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If u really dont trust this site. Go to other site that makes u happy. Why are u wasting so much time here. In fact even better, go and make ur own website with ur own estimates since u r so good at it.


Sorry but you bored me 30 odd days ago with this. The guys at Chartmasters do a wonderfull job and are making a real difference to the world of the most accurate data on record sales, far better than the old unreliable and grossly over estimated sales , mainly coming out of the USA and especially on some of the so called big acts like Elvis, The Beatles, Led Zepelin , Madonna and Pink Floyd. Let’s all just be greatfull that Chartmasters team are doing, which is far far better than what we had before. You are obviously a big… Read more »


Maybe he has bored you, but a lot of what he says is relevant and does bring up questions that should be looked at. He obviously is a big Elvis fan, but he seems more concerned about accuracy/innaccuracy, than being hurt because the figures are not as high as some of the ludicrous claims made.

“So called big acts”. Stop talking shit, none of those acts are so called big acts, they are 5 of the 10 biggest acts ever!


Why not we all have the right to our opinions, one of the few things we have left!


Hi! Talkin’ about blockbusters…: how about Portugal, Greece, Japan and South Africa?


Both, if possible! Elvis and international acts, NOT locals!


Ok, just Elvis and Michael jackson!


Moved comment to CSPC article.


Discogs is really sheding a light on the industry’s more “unknown” territories. I was not aware that countries under the iron curtain could even buy western music legally. And what comes as an even bigger shock is that the numbers are actually quite big. If western albums were able to sell hundreds of thousands of copies in the Soviet Union it makes me wonder what numbers local stars (probably favoured by the state as well) could do.


I was born in the USSR, i remember my dad had the entire Beatles catalog on vinyl.
And i second the curiosity about local artists, I’d love to know how many records Alla Pugacheva, or Aria sold.


I think its about time for his results already. Or if his is not ready. Its time for new updates on existing artist studies or new study on new artis. Its getting kinda boring.

Tom Riise

I think the Elvis Presley analysis will be uploaded this weekend, at least that’s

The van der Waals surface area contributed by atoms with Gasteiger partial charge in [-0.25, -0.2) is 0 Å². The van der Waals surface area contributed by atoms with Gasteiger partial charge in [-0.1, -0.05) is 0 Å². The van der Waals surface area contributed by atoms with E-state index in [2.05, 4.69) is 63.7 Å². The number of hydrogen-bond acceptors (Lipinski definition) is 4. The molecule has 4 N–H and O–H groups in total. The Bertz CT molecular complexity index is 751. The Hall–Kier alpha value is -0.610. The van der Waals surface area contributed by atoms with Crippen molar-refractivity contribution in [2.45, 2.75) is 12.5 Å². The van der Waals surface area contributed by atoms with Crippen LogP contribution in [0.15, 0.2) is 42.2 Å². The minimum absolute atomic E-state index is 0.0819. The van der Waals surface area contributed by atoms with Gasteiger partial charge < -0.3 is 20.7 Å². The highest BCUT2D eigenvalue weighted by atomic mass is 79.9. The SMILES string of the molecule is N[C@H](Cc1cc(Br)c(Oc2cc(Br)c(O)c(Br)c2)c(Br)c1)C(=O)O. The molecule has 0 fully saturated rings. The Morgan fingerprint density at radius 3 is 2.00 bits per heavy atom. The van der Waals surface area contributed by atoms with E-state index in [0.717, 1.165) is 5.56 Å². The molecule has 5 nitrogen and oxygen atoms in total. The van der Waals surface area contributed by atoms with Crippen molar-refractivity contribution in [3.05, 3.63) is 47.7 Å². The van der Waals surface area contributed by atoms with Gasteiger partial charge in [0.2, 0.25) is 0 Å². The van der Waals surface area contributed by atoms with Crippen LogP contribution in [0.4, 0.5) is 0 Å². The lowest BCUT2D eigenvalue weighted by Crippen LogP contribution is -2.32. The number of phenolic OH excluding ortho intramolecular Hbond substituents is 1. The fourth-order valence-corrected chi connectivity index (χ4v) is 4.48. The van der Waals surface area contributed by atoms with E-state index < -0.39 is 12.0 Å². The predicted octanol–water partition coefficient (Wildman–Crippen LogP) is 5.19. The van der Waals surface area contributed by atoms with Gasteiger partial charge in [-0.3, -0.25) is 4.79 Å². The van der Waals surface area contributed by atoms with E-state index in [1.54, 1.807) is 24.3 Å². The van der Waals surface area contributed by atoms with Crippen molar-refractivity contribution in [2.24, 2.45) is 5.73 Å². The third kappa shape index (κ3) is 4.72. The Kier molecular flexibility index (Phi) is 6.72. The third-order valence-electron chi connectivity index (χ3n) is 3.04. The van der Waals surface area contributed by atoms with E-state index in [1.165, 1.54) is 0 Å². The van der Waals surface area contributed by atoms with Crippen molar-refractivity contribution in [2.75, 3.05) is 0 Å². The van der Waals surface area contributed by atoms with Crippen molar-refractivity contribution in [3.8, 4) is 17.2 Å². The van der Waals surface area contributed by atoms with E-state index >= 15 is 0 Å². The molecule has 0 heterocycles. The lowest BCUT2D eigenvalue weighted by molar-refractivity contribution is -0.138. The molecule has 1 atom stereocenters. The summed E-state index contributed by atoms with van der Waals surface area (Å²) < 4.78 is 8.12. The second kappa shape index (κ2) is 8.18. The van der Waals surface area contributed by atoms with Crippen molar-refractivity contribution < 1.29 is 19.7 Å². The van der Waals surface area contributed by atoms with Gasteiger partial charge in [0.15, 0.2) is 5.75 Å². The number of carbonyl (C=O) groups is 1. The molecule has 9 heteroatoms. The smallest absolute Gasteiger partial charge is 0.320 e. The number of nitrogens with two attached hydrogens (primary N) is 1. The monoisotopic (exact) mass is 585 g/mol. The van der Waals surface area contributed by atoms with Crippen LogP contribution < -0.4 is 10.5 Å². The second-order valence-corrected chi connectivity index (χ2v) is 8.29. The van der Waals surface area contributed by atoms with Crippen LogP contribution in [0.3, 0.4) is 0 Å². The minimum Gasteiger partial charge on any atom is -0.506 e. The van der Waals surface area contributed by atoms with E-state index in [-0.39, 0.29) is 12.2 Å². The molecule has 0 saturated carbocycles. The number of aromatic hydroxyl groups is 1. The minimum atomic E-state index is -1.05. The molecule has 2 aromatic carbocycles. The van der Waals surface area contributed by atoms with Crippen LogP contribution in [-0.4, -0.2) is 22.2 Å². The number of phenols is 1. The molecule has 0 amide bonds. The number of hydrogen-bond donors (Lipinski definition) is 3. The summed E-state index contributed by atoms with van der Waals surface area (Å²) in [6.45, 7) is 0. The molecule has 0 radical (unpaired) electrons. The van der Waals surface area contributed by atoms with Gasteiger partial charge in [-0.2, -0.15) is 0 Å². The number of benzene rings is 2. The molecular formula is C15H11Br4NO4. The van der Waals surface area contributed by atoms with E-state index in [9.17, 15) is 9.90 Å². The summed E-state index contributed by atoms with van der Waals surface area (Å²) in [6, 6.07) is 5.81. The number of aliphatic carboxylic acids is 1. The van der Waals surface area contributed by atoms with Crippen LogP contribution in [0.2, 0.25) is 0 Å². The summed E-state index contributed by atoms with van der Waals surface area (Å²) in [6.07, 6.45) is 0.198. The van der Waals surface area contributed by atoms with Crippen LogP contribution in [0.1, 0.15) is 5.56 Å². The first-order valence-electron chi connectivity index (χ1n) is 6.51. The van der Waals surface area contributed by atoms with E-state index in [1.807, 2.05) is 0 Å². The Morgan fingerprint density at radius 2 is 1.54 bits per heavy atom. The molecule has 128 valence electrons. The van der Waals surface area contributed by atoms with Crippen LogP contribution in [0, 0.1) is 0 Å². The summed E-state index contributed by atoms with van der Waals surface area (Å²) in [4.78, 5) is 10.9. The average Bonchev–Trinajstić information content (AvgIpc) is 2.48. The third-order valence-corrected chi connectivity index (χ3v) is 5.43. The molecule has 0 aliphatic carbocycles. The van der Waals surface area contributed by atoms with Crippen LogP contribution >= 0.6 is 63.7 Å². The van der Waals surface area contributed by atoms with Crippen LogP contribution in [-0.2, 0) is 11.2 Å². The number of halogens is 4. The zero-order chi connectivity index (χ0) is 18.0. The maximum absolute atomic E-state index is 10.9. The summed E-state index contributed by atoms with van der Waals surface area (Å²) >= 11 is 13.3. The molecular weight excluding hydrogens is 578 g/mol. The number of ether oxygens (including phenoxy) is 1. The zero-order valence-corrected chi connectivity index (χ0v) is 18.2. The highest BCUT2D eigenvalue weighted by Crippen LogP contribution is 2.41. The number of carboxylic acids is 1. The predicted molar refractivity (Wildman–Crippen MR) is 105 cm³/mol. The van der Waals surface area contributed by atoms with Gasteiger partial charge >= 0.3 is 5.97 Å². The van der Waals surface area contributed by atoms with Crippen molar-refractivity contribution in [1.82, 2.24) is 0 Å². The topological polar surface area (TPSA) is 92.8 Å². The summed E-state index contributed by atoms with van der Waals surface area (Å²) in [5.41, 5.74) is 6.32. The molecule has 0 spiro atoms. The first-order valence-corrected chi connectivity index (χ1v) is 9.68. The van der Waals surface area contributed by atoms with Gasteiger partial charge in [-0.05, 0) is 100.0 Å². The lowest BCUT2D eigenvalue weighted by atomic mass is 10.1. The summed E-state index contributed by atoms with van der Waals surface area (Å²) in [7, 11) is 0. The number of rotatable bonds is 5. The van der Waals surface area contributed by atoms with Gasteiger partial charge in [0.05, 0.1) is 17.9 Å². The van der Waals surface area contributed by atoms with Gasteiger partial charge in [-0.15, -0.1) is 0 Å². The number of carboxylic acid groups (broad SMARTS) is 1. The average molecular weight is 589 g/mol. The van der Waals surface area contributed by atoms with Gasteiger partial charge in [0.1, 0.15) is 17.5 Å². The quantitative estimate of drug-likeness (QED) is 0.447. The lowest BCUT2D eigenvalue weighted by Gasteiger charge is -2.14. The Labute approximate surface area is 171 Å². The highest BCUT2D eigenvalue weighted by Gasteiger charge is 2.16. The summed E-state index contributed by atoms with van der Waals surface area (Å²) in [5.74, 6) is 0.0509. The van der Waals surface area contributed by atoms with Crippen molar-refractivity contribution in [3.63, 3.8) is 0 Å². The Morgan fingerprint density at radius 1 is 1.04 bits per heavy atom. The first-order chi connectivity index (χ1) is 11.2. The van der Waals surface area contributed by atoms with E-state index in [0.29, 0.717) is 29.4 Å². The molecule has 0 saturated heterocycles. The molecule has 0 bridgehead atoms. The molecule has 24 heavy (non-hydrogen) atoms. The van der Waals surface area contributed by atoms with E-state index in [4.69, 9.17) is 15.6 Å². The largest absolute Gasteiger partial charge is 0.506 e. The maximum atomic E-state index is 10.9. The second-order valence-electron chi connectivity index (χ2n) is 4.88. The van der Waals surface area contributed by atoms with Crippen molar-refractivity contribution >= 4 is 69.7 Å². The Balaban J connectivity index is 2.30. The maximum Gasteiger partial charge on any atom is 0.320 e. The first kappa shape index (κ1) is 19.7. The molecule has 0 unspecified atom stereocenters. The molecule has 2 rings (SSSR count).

what i’m hoping for.


He said this week so it can be even today.

Donald Miller

This isn’t really a site for fair-weather fans and those who only care about their favorite acts.


Well, he did discover a new formula to add to everything he’s already doing with the “hidden sales” Plus he made a comment how Elvis is coming with quite a bit more coming quickly after that, so I’m thinking after Elvis, we are going to see a handful of acts pretty quickly


this is probably the first of a long list of questions:
you say that Elv1s 30 # 1 Hits and The Essential Collection sold over 75.000 units each, but the first has 19 owners, the second 6 owners.
And I don’t understand that….




Thanks! I’m trying to understand the mechanism! And of course I’m tryng to applicate it to Neil Young. Beginning with Harvest, not my favorite album, but his bestseller. Adding all the LP (and only the LP) releases in Canada and in comparison with your Elvis examples in Canadian Blockbusters, we have a total amount of 1.000.000/1.200.000. I’m wrong? The figure seems really high! But probably I’m wrong something…


2972 owners, for the Harvest LPs in Canada


I respect Elvis and all but I think Nicki Minaj is a little bit more famous and deserves to have all these articles on her before him.

Can’t wait until Elvis month(s) is over so we can get Nicki’s 🙂


I hope it’s professional trolling.


Never heard of nicki Minaj, and she’s more famous than Elvis, that’s were laughable


Hi MJD. These articles make me wonder – with all these new techniques to evaluate sales, (like the revolution brought by Discogs), does this means all previously studied artists (like Queen, Rolling Stones etc.) have black holes and undiscovered sales to uncover?


Thanks for the detailed answer!


I missed you


Everyone, please stop with this kind of joke. It isn’t funny.